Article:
Russia Says It's 'Completely Absurd' to Claim Michael Flynn Had Any Impact on Putin's Response to Obama

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Russian President Vladimir Putin meets with businessmen and entrepreneurs at Voronezhsintezkauchuk plant, producing synthetic rubber and latex, in the city of Vorovezh, Russia May 23, 2013. Sputnik/Mikhail Klimentyev/Kremlin/Reuters

President Donald Trump's former national security adviser Mike Flynn had no bearing on Russian President Vladimir Putin's decision to delay sanctions on U.S. diplomats, the Kremlin has announced.

"It was his [Putin's] decision and it couldn't be taken because of any requests or recommendations," Kremlin spokesman Dmitry Peskov said during a press call Monday, CNN reported. This contradicts the story that investigators in the U.S. seem to be putting together, based on Flynn's account.

Last week, Flynn officially pleaded guilty to misleading U.S. law enforcement about his contacts with Russian Ambassador Sergey Kislyak earlier this year, reports of which cost him his job in February. One of the most suspicious aspects of Flynn's communication at the time was that he reportedly spoke with Kislyak immediately after then President Barack Obama imposed new restrictions on Russian diplomats, as punishment for the alleged hacking of the U.S. election. Moscow unusually decided against a harsh response, choosing to delay until Obama's successor-in-waiting, Trump, arrived in the White House.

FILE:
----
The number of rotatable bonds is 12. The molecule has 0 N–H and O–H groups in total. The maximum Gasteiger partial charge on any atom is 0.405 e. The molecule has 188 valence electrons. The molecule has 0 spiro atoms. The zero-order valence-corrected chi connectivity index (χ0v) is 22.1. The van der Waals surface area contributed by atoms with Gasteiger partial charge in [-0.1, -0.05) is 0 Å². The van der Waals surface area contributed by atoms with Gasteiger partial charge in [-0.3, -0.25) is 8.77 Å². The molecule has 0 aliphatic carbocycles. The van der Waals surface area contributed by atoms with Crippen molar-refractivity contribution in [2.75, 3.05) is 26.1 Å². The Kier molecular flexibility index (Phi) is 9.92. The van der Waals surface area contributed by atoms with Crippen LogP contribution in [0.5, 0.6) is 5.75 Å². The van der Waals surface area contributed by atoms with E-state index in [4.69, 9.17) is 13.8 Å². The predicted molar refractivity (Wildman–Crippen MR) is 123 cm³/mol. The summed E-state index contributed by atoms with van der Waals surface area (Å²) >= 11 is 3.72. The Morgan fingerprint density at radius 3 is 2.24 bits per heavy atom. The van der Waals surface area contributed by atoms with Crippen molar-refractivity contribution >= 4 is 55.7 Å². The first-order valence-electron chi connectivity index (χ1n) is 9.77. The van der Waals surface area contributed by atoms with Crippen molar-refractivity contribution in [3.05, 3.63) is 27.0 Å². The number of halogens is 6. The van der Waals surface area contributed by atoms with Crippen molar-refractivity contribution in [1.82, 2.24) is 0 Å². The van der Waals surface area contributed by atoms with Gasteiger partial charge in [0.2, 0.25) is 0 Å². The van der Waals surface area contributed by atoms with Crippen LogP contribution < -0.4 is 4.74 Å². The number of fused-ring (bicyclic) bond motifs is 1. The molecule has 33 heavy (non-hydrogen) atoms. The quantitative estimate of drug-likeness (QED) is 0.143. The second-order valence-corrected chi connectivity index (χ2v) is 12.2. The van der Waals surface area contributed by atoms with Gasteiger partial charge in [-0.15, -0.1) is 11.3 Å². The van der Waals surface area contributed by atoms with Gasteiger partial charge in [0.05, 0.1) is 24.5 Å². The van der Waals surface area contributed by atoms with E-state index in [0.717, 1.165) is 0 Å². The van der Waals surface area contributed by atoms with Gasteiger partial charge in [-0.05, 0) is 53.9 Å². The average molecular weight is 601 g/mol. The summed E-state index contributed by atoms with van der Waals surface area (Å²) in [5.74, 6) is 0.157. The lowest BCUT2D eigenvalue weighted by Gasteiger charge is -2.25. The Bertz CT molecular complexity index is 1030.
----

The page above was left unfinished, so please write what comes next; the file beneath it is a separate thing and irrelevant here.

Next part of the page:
Read more: "Seriously?" Putin asked when he learned who Mike Flynn was, according to state media

Filing court documents that described his contact with Kislyak, Flynn said that "a senior official of the Presidential Transition Team" advised him to what to tell Kislyak about the sanctions. The verdict, according to Flynn, was that they did not want Russia "to escalate the situation."

The Kremlin subsequently introduced the harshest diplomatic sanctions, shrinking the U.S. mission by 755 of staffers, but only after Flynn was fired and U.S. Congress rallied almost unilaterally to deny Trump the right to lift Obama's sanctions.

Though it may appear that these events eroded whatever hope the Kremlin felt with regard to the Trump administration and sanctions, Peskov refuted the idea that Flynn gave Putin the assurance to pause on sanctions.

"The president takes decisions absolutely independently and, as he has said more than once, exclusively guided by Russia's national interests," he said. "Flynn could never ask Sergey Kislyak for anything, and furthermore these requests could never be passed on to the president of Russia, this is completely absurd."

Flynn's decision to cooperate with the investigation and his admission of lying is uncomfortable for Russia, where state media has portrayed his firing as an act of paranoia over Russia. Although initially combative about Russian involvement in the U.S. election, the Trump administration is now full of senior officials who, with the exception of Trump himself, take a critical line on Putin's government.